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  1. #1
    Join Date
    Nov 2019
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    Tucson, AZ
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    2000 sqft shop A/C advice - mini split?

    Hi All, I've been on the fence for a while about having either a mini split or conventional ducted forced air put in the plans for my new shop.

    As soon as I have a few more posts, I will attach some plans and renderings. For now, a verbal description will have to do: Location is Tucson, AZ. It will be 2x6 construction, stucco’d exterior, drywall interior, on a concrete pad. 2000 sqft total. RV bay is 16'x50'x16' ceiling height (with a 12'x14' overhead door). Other bay is 30'x40'x12' ceiling height (with two 12'x10' overhead doors). It is 1 big clear open span inside. The overhead doors are all on the same wall and face South. There are two man doors (one on north side, one on east side), four double pane skylights, and potentially a few small windows. Walls and ceiling will be open cell spray foamed (Some initial manual J's came back at around 4 tons). The space is primarily used for mechanical work on cars, fabrication, etc.

    The general concept was to use 2 mini split systems (2 ton each) with a total of 2-3 total interior units.

    In General my primary question is: Would you use a mini split to cool this type of space, or something different?

  2. #2
    Join Date
    Nov 2019
    Location
    Tucson, AZ
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    Thread Starter
    My concerns are:
    Recovery Time: It would be nice to be able to pull the temp of the space down reasonable quickly.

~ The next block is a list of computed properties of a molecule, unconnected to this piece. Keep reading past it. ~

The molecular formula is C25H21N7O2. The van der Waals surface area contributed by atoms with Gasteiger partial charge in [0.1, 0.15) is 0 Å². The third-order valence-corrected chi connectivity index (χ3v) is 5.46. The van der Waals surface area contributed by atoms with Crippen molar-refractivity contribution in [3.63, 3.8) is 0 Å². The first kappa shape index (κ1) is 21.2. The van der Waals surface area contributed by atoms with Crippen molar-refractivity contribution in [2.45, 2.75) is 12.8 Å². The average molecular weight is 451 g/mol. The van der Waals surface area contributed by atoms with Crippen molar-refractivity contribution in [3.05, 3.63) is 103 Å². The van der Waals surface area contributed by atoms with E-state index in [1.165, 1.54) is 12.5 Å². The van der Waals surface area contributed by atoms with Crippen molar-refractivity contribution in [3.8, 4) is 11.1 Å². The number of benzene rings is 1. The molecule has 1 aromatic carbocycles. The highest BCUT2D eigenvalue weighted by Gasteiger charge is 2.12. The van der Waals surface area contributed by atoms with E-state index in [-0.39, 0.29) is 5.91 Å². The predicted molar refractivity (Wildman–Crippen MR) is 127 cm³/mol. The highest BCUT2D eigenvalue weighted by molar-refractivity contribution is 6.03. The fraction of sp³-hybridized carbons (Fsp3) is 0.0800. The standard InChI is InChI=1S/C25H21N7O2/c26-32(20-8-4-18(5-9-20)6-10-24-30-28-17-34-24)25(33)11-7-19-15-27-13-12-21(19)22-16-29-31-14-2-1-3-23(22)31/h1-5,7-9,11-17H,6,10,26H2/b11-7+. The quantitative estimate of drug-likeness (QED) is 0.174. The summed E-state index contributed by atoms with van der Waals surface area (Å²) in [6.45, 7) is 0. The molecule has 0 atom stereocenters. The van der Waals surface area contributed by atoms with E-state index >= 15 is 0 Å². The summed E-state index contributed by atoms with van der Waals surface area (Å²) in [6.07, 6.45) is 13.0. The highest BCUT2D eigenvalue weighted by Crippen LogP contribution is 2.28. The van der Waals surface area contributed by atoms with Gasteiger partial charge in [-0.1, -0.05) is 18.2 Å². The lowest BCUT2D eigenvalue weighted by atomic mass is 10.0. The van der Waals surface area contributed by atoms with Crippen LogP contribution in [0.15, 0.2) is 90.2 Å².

Air distribution: Will mini splits be able to blow air across a 30/40/50 foot space, or are lots of fans needed for air distribution?

  3. #3
    Join Date
    Nov 2019
    Location
    Tucson, AZ
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    Thread Starter
    My secondary question is: Given my overall geometry, what is the preferred way to configure the 2-3 interior units to cover the square footage? Would it be best to put them on opposite walls to help "mix' the air and cover the space a bit better (versus putting them all on the N wall)

  4. #4
    Join Date
    Nov 2019
    Location
    Tucson, AZ
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    Thread Starter
    For background: Here's an exterior rendering and a rough interior layout
    Attached Images Attached Images   

  5. #5
    Join Date
    Jan 2012
    Location
    Broomall, PA
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    Id be concerned about dust and maintenance. Ducted system with return filter grills is easier to maintain.
    Even a RTU.

    Also, will you be painting, or any other issues with VOC's?
    If I do a job in 30 minutes it's because I spent 30 years learning how to do that in 30 minutes. You owe me for the years, not the minutes.

  6. #6
    Join Date
    Dec 2005
    Location
    Cincinnati, Oh
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    Quote Originally Posted by STEVEusaPA View Post